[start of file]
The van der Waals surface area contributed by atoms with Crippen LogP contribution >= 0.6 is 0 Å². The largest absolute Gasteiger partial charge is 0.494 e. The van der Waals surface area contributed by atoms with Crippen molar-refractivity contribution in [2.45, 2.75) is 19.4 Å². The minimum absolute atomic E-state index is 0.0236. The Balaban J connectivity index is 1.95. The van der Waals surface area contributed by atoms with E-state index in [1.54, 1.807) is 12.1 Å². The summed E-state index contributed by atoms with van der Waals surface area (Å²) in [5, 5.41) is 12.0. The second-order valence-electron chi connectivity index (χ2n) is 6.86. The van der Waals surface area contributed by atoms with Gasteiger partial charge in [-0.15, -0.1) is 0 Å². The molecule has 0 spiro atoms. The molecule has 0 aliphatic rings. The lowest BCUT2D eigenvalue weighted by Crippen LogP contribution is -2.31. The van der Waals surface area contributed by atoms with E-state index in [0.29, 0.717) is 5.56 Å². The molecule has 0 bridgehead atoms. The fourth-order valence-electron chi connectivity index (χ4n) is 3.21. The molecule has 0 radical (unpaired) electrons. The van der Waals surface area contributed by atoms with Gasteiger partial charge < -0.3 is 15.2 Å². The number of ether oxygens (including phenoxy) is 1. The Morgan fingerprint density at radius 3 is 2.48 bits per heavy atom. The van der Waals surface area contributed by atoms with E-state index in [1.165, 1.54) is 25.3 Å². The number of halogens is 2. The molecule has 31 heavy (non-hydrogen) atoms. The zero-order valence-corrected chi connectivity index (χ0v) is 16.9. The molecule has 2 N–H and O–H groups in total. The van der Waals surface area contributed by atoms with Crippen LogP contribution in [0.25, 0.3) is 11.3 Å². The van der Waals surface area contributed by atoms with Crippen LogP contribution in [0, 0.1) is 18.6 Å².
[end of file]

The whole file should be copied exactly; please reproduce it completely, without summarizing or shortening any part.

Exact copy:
The van der Waals surface area contributed by atoms with Crippen LogP contribution >= 0.6 is 0 Å². The largest absolute Gasteiger partial charge is 0.494 e. The van der Waals surface area contributed by atoms with Crippen molar-refractivity contribution in [2.45, 2.75) is 19.4 Å². The minimum absolute atomic E-state index is 0.0236. The Balaban J connectivity index is 1.95. The van der Waals surface area contributed by atoms with E-state index in [1.54, 1.807) is 12.1 Å². The summed E-state index contributed by atoms with van der Waals surface area (Å²) in [5, 5.41) is 12.0. The second-order valence-electron chi connectivity index (χ2n) is 6.86. The van der Waals surface area contributed by atoms with Gasteiger partial charge in [-0.15, -0.1) is 0 Å². The molecule has 0 spiro atoms. The molecule has 0 aliphatic rings. The lowest BCUT2D eigenvalue weighted by Crippen LogP contribution is -2.31. The van der Waals surface area contributed by atoms with E-state index in [0.29, 0.717) is 5.56 Å². The molecule has 0 bridgehead atoms. The fourth-order valence-electron chi connectivity index (χ4n) is 3.21. The molecule has 0 radical (unpaired) electrons. The van der Waals surface area contributed by atoms with Gasteiger partial charge < -0.3 is 15.2 Å². The number of ether oxygens (including phenoxy) is 1. The Morgan fingerprint density at radius 3 is 2.48 bits per heavy atom. The van der Waals surface area contributed by atoms with E-state index in [1.165, 1.54) is 25.3 Å². The number of halogens is 2. The molecule has 31 heavy (non-hydrogen) atoms. The zero-order valence-corrected chi connectivity index (χ0v) is 16.9. The molecule has 2 N–H and O–H groups in total. The van der Waals surface area contributed by atoms with Crippen LogP contribution in [0.25, 0.3) is 11.3 Å². The van der Waals surface area contributed by atoms with Crippen LogP contribution in [0, 0.1) is 18.6 Å².